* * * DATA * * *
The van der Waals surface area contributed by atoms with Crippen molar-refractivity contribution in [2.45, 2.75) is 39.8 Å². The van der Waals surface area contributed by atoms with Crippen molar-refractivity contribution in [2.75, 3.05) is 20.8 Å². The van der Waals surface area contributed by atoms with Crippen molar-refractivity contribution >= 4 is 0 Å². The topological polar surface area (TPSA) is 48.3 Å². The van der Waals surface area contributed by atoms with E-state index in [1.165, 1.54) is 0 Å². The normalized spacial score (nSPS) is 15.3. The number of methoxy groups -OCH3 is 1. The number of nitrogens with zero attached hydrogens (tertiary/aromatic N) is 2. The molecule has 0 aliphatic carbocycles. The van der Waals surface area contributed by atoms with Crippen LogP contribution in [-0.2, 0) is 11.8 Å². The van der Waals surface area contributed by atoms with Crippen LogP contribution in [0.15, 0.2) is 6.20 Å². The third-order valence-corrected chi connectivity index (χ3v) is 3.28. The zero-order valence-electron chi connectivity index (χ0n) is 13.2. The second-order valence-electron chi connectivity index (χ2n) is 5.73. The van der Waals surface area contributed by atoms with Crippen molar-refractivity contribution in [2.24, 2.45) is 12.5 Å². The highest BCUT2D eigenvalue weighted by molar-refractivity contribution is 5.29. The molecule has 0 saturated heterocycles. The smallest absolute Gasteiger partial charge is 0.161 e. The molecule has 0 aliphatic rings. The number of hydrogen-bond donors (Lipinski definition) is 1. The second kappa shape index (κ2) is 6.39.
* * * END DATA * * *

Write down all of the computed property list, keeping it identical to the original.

The van der Waals surface area contributed by atoms with Crippen molar-refractivity contribution in [2.45, 2.75) is 39.8 Å². The van der Waals surface area contributed by atoms with Crippen molar-refractivity contribution in [2.75, 3.05) is 20.8 Å². The van der Waals surface area contributed by atoms with Crippen molar-refractivity contribution >= 4 is 0 Å². The topological polar surface area (TPSA) is 48.3 Å². The van der Waals surface area contributed by atoms with E-state index in [1.165, 1.54) is 0 Å². The normalized spacial score (nSPS) is 15.3. The number of methoxy groups -OCH3 is 1. The number of nitrogens with zero attached hydrogens (tertiary/aromatic N) is 2. The molecule has 0 aliphatic carbocycles. The van der Waals surface area contributed by atoms with Crippen LogP contribution in [-0.2, 0) is 11.8 Å². The van der Waals surface area contributed by atoms with Crippen LogP contribution in [0.15, 0.2) is 6.20 Å². The third-order valence-corrected chi connectivity index (χ3v) is 3.28. The zero-order valence-electron chi connectivity index (χ0n) is 13.2. The second-order valence-electron chi connectivity index (χ2n) is 5.73. The van der Waals surface area contributed by atoms with Crippen molar-refractivity contribution in [2.24, 2.45) is 12.5 Å². The highest BCUT2D eigenvalue weighted by molar-refractivity contribution is 5.29. The molecule has 0 saturated heterocycles. The smallest absolute Gasteiger partial charge is 0.161 e. The molecule has 0 aliphatic rings. The number of hydrogen-bond donors (Lipinski definition) is 1. The second kappa shape index (κ2) is 6.39.